Operating system 104 and the routines of security module 106 are run on CPU 134 of security device 10 and may be loaded from secondary memory 136. User interface 138 of security device 10 may be used by a system administrator in conjunction with GUI 108, administration routine 110, and user interface drivers of operating system 130 to configure security device 10 and control its operation. Network interface 140 (such as a network interface card or the like) of security device 10 in conjunction with network interface driver 132 provides an interface for transmitting and receiving address resolution requests and replies to and from network 12.
As depicted in
Detection routine 114 monitors “who-has” ARP requests. Resolution routine 116 primarily functions to process ARP requests. Correction routine 112 repetitively generates correction ARP replies 36 to forcibly update client devices 24 on network 12. Administration routine 110 configures TCP/IP settings, protected server list 144, and identity information for authentication server 18. List control 126 controls protected server list 144 and access status lists 146 Access restriction routine 118 generates restriction ARP replies 32 to limit access by restricted client devices 24-R to authentication server 18 until authenticated. Access blocking routine 122 proactively and continually prevents access by a client device 24 if client device 24 fails to authenticate by generating blocking ARP replies 34. Access monitoring routine 120 monitors client devices 24 granted access to determine when the authenticated client device 24 leaves network 12.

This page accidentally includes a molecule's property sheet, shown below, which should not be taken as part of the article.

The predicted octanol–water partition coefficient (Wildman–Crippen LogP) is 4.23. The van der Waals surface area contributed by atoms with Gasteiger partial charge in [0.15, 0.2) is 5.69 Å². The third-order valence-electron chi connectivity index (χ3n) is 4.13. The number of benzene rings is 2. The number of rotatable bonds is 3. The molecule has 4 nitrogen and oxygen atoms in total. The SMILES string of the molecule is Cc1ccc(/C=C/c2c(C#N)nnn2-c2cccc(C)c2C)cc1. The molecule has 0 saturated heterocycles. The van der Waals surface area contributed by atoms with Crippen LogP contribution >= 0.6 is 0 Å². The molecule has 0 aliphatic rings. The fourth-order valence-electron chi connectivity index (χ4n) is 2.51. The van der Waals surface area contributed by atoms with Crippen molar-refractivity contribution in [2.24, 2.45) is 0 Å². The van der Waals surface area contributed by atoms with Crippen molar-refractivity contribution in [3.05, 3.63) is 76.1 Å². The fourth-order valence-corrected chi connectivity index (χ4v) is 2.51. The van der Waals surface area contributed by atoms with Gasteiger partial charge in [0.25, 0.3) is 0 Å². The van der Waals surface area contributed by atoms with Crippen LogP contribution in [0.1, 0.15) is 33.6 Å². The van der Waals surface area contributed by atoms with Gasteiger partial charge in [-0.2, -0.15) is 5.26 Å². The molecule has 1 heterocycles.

Data structure 128 comprises protected server list 144 and access status lists 146, which include restricted client list 148, allowed client list 150 and blocked client list 152. Protected server list 144 is a list of all devices that are protected by security device 10. The configuration of protected server list 144 is shown in
As shown in